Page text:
|Photo by Ty Williams on Unsplash|
It's funny how one can be scrolling down their Facebook feed and a single post jumps out in a significant way. Such is the case with the post below.
I was on my iPad chatting with a friend while doing some social media, when I saw the post shared below and commented. The more I thought about it, the more I wanted to share it on my own page. Unfortunately, by the time I was at my desktop computer, I could no longer remember who shared the post. Then a few hours later it popped up again when someone else commented on it. I quickly searched the original poster's name - John Perricone - so I could share his words from his page. It is such a powerful piece.
|Photo by Nathan Lemon on Unsplash|
'Statistically, it's highly unlikely that any of you will ever have the opportunity to run into a burning orphanage and rescue an infant. But, in the smallest gesture of kindness -- a warm smile, holding the door for the person behind you, shoveling the driveway of the elderly person next door -- you have committed an act of immeasurable profundity, because to each of us, our life is our universe.'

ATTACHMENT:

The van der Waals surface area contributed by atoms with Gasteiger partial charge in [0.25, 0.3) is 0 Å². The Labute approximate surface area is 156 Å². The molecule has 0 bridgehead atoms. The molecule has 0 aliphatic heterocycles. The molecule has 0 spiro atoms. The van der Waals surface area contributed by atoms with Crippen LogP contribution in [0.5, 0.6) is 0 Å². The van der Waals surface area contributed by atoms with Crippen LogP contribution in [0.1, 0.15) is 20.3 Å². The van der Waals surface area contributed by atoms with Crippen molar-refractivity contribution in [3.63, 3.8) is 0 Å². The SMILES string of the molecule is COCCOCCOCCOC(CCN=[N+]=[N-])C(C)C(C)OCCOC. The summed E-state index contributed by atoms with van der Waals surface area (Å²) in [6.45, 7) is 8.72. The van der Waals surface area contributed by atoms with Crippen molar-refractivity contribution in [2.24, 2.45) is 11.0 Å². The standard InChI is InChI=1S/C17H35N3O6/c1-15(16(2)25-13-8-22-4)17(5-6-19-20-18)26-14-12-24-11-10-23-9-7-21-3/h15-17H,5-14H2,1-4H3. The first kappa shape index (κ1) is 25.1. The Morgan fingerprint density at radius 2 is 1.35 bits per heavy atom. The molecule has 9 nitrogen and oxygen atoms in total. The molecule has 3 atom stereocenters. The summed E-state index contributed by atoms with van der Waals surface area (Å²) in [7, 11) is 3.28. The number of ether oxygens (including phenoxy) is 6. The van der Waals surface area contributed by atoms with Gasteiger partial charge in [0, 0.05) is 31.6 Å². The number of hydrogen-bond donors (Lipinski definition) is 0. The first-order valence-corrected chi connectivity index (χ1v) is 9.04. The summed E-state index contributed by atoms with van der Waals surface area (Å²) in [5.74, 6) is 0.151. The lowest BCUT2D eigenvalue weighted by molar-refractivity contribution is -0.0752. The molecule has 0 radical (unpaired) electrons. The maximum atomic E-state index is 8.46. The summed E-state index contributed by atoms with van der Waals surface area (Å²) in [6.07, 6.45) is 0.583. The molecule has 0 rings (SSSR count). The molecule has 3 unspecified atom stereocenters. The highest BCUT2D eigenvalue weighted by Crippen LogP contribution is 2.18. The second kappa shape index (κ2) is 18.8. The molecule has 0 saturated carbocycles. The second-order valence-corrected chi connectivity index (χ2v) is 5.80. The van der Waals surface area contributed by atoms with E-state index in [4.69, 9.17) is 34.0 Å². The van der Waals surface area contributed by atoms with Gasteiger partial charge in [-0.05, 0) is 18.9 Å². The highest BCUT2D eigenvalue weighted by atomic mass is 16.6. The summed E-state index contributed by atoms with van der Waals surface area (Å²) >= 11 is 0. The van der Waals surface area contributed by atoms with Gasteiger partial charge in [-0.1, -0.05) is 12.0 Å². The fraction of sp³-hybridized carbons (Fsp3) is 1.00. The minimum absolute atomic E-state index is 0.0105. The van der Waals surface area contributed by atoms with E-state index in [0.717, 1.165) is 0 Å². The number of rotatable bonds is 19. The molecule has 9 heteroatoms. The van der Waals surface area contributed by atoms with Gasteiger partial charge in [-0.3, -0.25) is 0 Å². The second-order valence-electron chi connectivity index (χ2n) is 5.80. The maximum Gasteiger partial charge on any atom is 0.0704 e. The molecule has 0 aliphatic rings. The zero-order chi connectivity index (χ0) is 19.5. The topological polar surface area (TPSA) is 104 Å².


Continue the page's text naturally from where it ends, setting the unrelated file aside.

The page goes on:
This is my hope for you for the New Year -- that by your smallest acts of kindness, you will save an other's world."
I honestly had to read it twice, taking time in between and after reading to let it sink in. I don't know about you, but I often find myself intimidated by about the profound acts of good some perform. Then there are those chosen for awards for their outstanding service. What they do and achieve is incredible, but reading about it can make the rest of us feel very small in comparison.
Over the last two years I have been contemplating what I actually feel called to do? I did take on a project knitting over 50 hats during the first year of the pandemic, with half sold and the money donated to supporting two families at Christmas, and the other half given to an organization that handed them out to those in need. It felt good. But it's hard to commit that amount of time yearly. Another time I bought a bunch of fleece and cut them into blankets to donate to the Get Warm Project.
|Photo by Ditto Bowo on Unsplash|
|Photo by Nathan Dumlao on Unsplash|
Like pebbles dropped in a pond, these small acts ripple out to effect others. Each person who receives an act of kindness is not only lifted up, but often go on to offer an act of kindness to someone else. What a wonderful counterpoint to the negativity and division around us - a growing wave of small acts of kindness could built to become
a tsunami of good will lifting others up.
Let's start today.